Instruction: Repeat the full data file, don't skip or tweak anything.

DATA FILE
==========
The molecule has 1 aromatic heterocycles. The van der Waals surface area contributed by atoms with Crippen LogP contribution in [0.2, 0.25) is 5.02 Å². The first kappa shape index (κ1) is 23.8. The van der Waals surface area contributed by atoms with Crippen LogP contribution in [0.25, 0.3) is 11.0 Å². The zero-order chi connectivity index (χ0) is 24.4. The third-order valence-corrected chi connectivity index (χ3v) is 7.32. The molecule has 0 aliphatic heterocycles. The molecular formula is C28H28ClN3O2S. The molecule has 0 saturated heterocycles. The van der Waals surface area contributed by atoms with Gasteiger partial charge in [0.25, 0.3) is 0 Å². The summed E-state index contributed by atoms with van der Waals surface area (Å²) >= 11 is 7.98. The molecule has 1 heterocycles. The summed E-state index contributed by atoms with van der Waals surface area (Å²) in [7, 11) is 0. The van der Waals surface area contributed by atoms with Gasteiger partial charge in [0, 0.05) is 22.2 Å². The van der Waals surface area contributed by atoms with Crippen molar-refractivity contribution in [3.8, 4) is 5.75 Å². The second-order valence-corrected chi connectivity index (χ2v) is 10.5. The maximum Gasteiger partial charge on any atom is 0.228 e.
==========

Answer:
The molecule has 1 aromatic heterocycles. The van der Waals surface area contributed by atoms with Crippen LogP contribution in [0.2, 0.25) is 5.02 Å². The first kappa shape index (κ1) is 23.8. The van der Waals surface area contributed by atoms with Crippen LogP contribution in [0.25, 0.3) is 11.0 Å². The zero-order chi connectivity index (χ0) is 24.4. The third-order valence-corrected chi connectivity index (χ3v) is 7.32. The molecule has 0 aliphatic heterocycles. The molecular formula is C28H28ClN3O2S. The molecule has 0 saturated heterocycles. The van der Waals surface area contributed by atoms with Gasteiger partial charge in [0.25, 0.3) is 0 Å². The summed E-state index contributed by atoms with van der Waals surface area (Å²) >= 11 is 7.98. The molecule has 1 heterocycles. The summed E-state index contributed by atoms with van der Waals surface area (Å²) in [7, 11) is 0. The van der Waals surface area contributed by atoms with Gasteiger partial charge in [0, 0.05) is 22.2 Å². The van der Waals surface area contributed by atoms with Crippen molar-refractivity contribution in [3.8, 4) is 5.75 Å². The second-order valence-corrected chi connectivity index (χ2v) is 10.5. The maximum Gasteiger partial charge on any atom is 0.228 e.